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Washington Court of Appeals Rules on Insurance Coverage and Arson Case

Posted Wednesday, February 28, 2018 by McKean J. Evans

The Washington Court of Appeals, in an unpublished decision in Schmidt v. American Commerce Insurance Company, recently decided claims against an insurance company where the jury concluded the insured burned his own house down. Schmidt rebuilt his home following landslides, but found that the home violated King County code and could not lawfully be torn down or rebuilt. Thereafter, a fire burned down the home while Mr. Schmidt was home alone. Mr. Schmidt, a firefighter, testified he was unable to put out the fire because he had previously shut off power to the home, and could not call the fire department because his phone was dead.

Mr. Schmidt made a claim for the fire to his insurance company American Commerce Insurance Company (“ACIC”). ACIC denied the claim, asserting arson. A jury concluded Mr. Schmidt set fire to his own home, and found for ACIC. After the verdict, ACIC asked the court to award ACIC its costs of defending the suit, but the court awarded ACIC only $200.00 out of its requested $30,009.67 in fees.

Mr. Schmidt asked for a new trial. He claimed ACIC’s counsel made prejudicial statements in ACIC’s closing argument to the jury by telling the jury to infer Mr. Schmidt’s guilt from the lack of his fellow firefighters supporting him at trial. Even though his lawyer failed to object to this statement, Mr. Schmidt claimed the statement was so prejudicial that he was entitled to a new trial even absent an objection. Mr. Schmidt also sought a new trial on the basis that ACIC’s lawyers prejudiced Mr. Schmidt by repeatedly pointing out Mr. Schmidt’s claims handling experts were from outside Washington. Finally, Mr. Schmidt claimed he was entitled to a new trial because ACIC disclosed new expert witness opinions in the middle of trial.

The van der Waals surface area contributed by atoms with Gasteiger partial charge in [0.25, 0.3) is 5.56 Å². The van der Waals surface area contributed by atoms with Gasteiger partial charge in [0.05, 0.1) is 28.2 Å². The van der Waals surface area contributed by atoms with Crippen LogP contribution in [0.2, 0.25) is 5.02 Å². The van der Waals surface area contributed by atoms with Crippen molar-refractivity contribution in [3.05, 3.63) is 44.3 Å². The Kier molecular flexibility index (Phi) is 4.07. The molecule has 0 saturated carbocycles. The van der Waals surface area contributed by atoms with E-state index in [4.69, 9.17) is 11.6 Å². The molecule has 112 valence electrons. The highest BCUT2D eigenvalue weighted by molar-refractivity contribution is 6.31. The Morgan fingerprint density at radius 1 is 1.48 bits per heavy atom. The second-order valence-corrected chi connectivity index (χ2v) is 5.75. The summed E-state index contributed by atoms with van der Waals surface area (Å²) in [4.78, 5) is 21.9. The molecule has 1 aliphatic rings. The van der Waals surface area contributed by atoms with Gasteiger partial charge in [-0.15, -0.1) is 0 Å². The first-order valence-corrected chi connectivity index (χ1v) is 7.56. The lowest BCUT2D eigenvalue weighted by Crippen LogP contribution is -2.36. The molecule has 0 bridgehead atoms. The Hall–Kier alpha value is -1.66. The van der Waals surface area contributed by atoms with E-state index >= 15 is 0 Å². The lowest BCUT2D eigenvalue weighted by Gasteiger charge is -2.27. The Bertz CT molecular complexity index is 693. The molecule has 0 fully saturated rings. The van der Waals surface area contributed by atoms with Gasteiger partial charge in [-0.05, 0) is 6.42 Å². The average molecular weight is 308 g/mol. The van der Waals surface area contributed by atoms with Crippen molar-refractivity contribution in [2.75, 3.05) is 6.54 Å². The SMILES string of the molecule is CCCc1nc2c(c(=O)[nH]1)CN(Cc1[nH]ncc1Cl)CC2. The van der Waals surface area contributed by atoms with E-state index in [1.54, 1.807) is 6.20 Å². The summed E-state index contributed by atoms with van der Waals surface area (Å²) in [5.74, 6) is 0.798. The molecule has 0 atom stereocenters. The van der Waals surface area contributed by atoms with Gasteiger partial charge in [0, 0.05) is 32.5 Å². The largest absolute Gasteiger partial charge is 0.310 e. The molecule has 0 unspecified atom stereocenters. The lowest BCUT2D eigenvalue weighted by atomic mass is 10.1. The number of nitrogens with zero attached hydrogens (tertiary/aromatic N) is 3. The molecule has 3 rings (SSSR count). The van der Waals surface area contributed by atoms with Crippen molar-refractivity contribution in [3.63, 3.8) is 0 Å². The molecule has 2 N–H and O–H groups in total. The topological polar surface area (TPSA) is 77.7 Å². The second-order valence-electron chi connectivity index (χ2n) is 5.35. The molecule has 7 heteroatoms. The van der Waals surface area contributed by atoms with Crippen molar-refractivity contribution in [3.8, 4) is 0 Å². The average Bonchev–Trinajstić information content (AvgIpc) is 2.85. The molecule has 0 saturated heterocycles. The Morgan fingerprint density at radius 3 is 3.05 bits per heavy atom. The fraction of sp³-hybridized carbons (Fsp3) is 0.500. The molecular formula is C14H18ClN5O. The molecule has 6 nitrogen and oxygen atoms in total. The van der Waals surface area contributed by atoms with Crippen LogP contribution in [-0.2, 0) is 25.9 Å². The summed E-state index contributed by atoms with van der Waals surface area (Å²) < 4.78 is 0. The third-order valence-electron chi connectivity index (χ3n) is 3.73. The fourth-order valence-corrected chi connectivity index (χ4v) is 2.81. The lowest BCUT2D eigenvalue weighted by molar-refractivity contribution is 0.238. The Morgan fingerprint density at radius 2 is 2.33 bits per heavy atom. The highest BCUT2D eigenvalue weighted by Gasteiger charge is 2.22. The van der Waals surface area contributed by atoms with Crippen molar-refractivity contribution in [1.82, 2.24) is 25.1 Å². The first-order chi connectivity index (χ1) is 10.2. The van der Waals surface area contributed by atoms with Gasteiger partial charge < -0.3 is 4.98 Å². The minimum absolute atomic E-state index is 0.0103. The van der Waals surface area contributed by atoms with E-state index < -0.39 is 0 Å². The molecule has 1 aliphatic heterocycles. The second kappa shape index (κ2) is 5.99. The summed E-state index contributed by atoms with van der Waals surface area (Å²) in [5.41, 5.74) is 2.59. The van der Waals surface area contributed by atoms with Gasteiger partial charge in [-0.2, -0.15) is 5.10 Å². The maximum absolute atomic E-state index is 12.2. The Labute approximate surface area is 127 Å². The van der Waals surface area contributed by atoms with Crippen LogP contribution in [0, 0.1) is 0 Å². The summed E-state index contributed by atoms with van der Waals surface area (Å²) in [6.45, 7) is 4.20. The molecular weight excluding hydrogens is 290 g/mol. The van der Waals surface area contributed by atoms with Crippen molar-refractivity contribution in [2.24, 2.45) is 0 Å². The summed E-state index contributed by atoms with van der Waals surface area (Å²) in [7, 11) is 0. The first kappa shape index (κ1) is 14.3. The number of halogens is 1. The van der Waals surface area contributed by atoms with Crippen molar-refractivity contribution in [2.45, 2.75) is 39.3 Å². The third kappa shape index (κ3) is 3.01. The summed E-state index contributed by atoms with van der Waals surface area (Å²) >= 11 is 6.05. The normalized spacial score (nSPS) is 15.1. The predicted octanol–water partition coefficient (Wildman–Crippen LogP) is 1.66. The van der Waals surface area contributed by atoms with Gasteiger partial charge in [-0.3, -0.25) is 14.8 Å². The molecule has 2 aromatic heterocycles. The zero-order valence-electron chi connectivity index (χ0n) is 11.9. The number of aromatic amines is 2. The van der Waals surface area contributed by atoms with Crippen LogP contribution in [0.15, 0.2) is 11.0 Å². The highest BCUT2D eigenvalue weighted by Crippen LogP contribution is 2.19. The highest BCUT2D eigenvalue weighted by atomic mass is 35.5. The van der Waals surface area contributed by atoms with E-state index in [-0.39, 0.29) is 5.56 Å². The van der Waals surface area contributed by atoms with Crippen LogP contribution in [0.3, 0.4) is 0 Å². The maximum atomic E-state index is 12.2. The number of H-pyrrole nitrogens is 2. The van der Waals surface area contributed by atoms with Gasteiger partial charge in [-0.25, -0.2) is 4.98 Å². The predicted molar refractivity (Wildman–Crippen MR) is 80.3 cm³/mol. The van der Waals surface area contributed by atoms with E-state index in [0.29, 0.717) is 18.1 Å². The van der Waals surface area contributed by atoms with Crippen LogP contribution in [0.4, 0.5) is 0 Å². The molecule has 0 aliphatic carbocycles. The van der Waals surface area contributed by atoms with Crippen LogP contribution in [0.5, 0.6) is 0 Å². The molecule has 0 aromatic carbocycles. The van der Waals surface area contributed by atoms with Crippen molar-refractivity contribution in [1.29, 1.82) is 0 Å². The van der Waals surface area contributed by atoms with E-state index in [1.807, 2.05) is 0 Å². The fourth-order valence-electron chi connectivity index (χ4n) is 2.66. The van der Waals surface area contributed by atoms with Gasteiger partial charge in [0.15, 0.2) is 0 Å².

The Court of Appeals denied Mr. Schmidt’s request for a new trial. It found ACIC’s improper statements could have been cured by an instruction from the trial judge, but Mr. Schmidt’s lawyer’s failure to ask for such an instruction at the time precluded Mr. Schmidt from seeking a new trial on appeal. The Court of Appeals determined ACIC’s references to Mr. Schmidt’s expert being from outside Washington was part of an appropriate effort to show that the expert was not qualified to opine on insurer practices in Washington. Lastly, the court determined Mr. Schmidt was not prejudiced by ACIC’s late expert opinions because those opinions responded to statements by Mr. Schmidt’s experts. Mr. Schmidt’s other objections were dismissed because he failed to adequately assert them at trial.

ACIC asked the Court of Appeals to award ACIC all its attorney’s fees and costs based on the jury’s finding that Mr. Schmidt committed arson. ACIC relied on Washington statutory provisions requiring insurance policyholders to act in good faith and imposing criminal penalties for false or fraudulent insurance claims. The Court of Appeals concluded neither statute authorized attorney’s fees.

ACIC also asked the Court of Appeals to reverse the trial court’s decision that ACIC improperly failed to identify policy coverage for the interest of Mr. Schmidt’s mortgage lienholder. ACIC claimed Mr. Schmidt lacked standing to invoke policy provisions benefitting his lienholder and that Mr. Schmidt’s arson precluded his claim against ACIC. Even though the jury ultimately concluded Mr. Schmidt intentionally set fire to the house, the Court of Appeals found ACIC could be liable for failing to disclose and pay the leinholder’s coverage.

Because the Court of Appeals’ decision is unpublished, it lacks precedential value, but it is nevertheless an interesting example of the issues that can play out where both an insurer and policyholder engage in misconduct.

McKean Evans is an attorney at Pivotal Law Group representing insurance policyholders and ERISA plan participants and beneficiaries. McKean blogs regarding insurance and ERISA issues at https://seattleinsuranceanderisablog.com/.

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